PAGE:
Private view: Graeme Douglas and Chris O'Reilly


Graeme Douglas

Incoming executive creative director,

Blimey, this ECD lark is going to be tricky. I can see why the brilliant Tony D was always so stressed. IT’S THE PRESSURE OF PRIVATE VIEW! "What’s the theme?" "You’re making it funny, right?" "Don’t fuck it up, Fresh." Even the brief from Campaign requests 600 words of "colourful" copy. Now that’s an aneurysm-inducing adjective if I ever saw one.

Still, at least my parents are excited. My father has actually heard of TBWA ("Didn’t that chap with the curly hair work there?") and my mother is convinced that I’m once again in a position to create masterpieces to rival her favourite ad of all time, "you buy one, you get one free" – that timeless classic from Safestyle windows. But while many will mock it, I bet it works for them. And I imagine the same can be said for the work. Long sneered upon, the misadventures of the indefatigable Gio Compario are back on our screens. I’ve got time for the big man (and there’s no truth in the rumour that it’s actually just me in a tux). The campaign knows what it is and does it well.

Straightforward and simple. Formulaic but fun. It won’t win any creative awards but, frankly, I doubt the business cares. It’s back on track after a baffling foray into the odd and oblique "land of…" work and it’s all the better for it.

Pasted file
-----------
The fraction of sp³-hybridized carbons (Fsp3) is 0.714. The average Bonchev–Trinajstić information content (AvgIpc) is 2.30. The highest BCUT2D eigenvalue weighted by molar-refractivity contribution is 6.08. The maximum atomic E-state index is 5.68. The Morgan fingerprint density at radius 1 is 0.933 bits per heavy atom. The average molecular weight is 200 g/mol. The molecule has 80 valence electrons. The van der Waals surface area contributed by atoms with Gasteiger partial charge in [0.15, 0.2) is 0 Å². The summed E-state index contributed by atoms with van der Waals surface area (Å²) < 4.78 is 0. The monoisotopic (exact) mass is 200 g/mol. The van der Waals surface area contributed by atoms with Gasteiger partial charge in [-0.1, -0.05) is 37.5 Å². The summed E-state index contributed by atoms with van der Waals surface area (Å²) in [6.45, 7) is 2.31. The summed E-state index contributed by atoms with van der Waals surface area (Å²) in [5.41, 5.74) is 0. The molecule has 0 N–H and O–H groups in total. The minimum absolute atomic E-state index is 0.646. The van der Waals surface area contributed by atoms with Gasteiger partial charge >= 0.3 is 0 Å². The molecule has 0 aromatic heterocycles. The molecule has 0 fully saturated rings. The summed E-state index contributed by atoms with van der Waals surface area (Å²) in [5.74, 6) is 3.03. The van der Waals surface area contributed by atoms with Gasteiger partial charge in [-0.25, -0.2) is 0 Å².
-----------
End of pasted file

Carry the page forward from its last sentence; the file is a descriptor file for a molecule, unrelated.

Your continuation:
While familiarity works for, there’s no such good news for Harveys. I can’t be sure how many lifestyle brands have dabbled with the "well-to-do neighbours being wrong-footed by the new family next door" idea but I’m willing to wager it’s in excess of a billion. I’m sure this story of neighbourly envy looked fine on paper but, in reality, it’s totally forgettable (possibly due to the total absence of comedy opera singers).

"Forgettable" is a veritably positive description compared with the words popping into my head after seeing the Wrangler work, however. I was always taught that there are only two types of puns: bad puns and current puns (thanks, Jon Matthews). Here, we most definitely fall into the former. For a brand trying to re-establish its place in culture and assert some much-needed premium cues, going with this tired idea was certainly the wrong(ler) call.

As a seasoned commuter, I get what Trainline is trying to do here. It’s a noble cause: the aim of achieving a seamless zen-like approach to navigating the journey to the office is something we all aspire to. But, alas, like a train-travelling Tantalus, we’re forever cursed never to reach it, thanks to the gods of privatised rail. It’s enough to drive you a little bit bonkers – which, thankfully, this spot is too, so it sort of works for me.

Finally, to Honda. Japanese synchronised walking is an utterly fascinating thing. So much so, I would have liked to have seen more of it. The more ornate stuff too: if you’re going to do "precision", make me gasp. That said, as a visual spectacle, this is sweet, interesting, different and unlike everything else on this week’s review list. Only two minor criticisms: the line’s a little straight (for me, it lacks any real Honda tone) and the track.

Don’t get me wrong, I love M Beat and General Levy (I was Medway’s number-one fan in 1994-1995), but it just doesn’t sit right with the spot. I can see what was being tried but, for me at least, I’m just not sure it quite clicks.